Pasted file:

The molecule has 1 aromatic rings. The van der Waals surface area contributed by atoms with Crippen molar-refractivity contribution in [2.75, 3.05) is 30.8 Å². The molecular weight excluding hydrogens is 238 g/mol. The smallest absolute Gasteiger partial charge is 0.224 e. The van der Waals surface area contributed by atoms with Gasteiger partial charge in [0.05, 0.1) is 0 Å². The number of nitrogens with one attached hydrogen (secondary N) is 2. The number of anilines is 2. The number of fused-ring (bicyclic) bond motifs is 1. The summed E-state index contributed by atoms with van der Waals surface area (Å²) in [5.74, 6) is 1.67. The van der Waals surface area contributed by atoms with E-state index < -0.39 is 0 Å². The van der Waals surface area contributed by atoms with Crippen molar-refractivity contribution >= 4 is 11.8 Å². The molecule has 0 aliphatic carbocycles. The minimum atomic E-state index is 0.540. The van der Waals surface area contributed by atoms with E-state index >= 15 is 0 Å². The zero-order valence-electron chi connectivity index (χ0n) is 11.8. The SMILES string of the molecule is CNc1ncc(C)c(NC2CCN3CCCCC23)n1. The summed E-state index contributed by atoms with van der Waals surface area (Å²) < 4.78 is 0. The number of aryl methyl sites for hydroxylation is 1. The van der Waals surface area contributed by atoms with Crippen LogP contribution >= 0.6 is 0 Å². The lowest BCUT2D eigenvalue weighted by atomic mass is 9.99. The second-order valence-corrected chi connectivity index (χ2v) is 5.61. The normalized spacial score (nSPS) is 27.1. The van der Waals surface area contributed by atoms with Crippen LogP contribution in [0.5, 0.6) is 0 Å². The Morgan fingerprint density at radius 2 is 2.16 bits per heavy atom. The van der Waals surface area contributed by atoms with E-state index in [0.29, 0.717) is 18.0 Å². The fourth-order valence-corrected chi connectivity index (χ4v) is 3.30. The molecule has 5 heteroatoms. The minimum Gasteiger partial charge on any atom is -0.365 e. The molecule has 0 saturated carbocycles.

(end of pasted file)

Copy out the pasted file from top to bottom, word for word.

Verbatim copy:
The molecule has 1 aromatic rings. The van der Waals surface area contributed by atoms with Crippen molar-refractivity contribution in [2.75, 3.05) is 30.8 Å². The molecular weight excluding hydrogens is 238 g/mol. The smallest absolute Gasteiger partial charge is 0.224 e. The van der Waals surface area contributed by atoms with Gasteiger partial charge in [0.05, 0.1) is 0 Å². The number of nitrogens with one attached hydrogen (secondary N) is 2. The number of anilines is 2. The number of fused-ring (bicyclic) bond motifs is 1. The summed E-state index contributed by atoms with van der Waals surface area (Å²) in [5.74, 6) is 1.67. The van der Waals surface area contributed by atoms with E-state index < -0.39 is 0 Å². The van der Waals surface area contributed by atoms with Crippen molar-refractivity contribution >= 4 is 11.8 Å². The molecule has 0 aliphatic carbocycles. The minimum atomic E-state index is 0.540. The van der Waals surface area contributed by atoms with E-state index >= 15 is 0 Å². The zero-order valence-electron chi connectivity index (χ0n) is 11.8. The SMILES string of the molecule is CNc1ncc(C)c(NC2CCN3CCCCC23)n1. The summed E-state index contributed by atoms with van der Waals surface area (Å²) < 4.78 is 0. The number of aryl methyl sites for hydroxylation is 1. The van der Waals surface area contributed by atoms with Crippen LogP contribution >= 0.6 is 0 Å². The lowest BCUT2D eigenvalue weighted by atomic mass is 9.99. The second-order valence-corrected chi connectivity index (χ2v) is 5.61. The normalized spacial score (nSPS) is 27.1. The van der Waals surface area contributed by atoms with Crippen LogP contribution in [0.5, 0.6) is 0 Å². The Morgan fingerprint density at radius 2 is 2.16 bits per heavy atom. The van der Waals surface area contributed by atoms with E-state index in [0.29, 0.717) is 18.0 Å². The fourth-order valence-corrected chi connectivity index (χ4v) is 3.30. The molecule has 5 heteroatoms. The minimum Gasteiger partial charge on any atom is -0.365 e. The molecule has 0 saturated carbocycles.